Shamir’s Secret Sharing
by James Buckland
Shamir’s Secret Sharing is a method of encrypting information by splitting it into n parts, such that the number of parts necessary to entirely reconstruct the information is less than n, often considerably. It has applications in coding theory, cryptography, and error-correcting codes.
It works on a very simple geometric principle. Take two points on a plane. Each has an x and y coordinate, some of them possibly negative. Through these two points pass any number of polynomials — we’ll stick with parabolas so that the degree k is low. We’ll select, say, three parabolas that pass through these two points.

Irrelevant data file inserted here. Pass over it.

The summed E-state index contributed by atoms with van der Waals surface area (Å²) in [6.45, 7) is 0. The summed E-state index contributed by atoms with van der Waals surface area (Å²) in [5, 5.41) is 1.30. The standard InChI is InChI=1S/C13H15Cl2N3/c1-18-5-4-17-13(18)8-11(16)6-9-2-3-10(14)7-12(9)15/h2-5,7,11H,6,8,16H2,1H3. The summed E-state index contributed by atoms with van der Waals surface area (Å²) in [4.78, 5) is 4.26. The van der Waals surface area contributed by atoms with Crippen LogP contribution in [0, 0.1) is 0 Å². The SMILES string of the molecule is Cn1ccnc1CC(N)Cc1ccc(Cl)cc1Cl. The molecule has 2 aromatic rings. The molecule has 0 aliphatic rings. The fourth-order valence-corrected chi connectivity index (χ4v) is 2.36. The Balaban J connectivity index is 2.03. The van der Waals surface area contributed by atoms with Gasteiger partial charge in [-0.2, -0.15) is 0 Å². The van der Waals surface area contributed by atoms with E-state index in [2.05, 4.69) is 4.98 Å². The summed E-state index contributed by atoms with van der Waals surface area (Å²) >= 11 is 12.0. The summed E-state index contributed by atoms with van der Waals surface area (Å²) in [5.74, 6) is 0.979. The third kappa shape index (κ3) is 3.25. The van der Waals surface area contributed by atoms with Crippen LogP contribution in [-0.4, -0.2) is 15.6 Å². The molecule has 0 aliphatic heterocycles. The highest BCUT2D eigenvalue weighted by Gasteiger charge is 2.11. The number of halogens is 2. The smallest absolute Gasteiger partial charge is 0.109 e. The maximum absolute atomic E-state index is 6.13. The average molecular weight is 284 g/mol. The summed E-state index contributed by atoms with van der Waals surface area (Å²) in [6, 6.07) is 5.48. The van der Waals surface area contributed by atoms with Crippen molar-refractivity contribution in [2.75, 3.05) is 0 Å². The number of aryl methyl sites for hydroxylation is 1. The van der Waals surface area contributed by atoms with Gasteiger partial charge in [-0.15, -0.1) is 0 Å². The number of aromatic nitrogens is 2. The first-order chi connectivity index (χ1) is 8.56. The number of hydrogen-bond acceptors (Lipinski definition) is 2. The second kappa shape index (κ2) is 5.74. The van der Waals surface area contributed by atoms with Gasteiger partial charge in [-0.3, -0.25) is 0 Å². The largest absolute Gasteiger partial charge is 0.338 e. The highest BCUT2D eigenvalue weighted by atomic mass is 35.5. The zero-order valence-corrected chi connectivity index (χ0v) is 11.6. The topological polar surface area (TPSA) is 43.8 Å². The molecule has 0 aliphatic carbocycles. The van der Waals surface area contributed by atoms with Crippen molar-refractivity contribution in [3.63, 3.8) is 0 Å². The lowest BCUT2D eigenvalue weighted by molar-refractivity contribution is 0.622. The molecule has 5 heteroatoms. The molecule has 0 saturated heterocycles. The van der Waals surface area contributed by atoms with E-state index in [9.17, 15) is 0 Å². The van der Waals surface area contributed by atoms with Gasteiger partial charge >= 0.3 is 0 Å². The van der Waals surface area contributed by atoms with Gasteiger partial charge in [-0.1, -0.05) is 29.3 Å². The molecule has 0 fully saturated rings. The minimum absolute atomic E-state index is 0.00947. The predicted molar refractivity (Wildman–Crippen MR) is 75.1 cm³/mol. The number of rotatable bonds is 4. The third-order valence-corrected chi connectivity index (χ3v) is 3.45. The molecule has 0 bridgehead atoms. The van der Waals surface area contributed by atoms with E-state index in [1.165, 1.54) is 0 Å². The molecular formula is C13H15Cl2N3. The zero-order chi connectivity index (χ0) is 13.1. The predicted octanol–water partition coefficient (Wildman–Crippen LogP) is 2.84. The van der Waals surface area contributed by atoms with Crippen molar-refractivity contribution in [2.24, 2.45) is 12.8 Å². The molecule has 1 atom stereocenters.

This is the basis for the entire encryption algorithm. Shamir’s Secret Sharing can be expanded outwards into any number of points (the more points, the more information in this chunk) with any number n of k-degree polynomials. The actual secret to be shared is the first term of each polynomial. The mathematics is not terribly complicated, but it works on this incredibly simple geometric principle.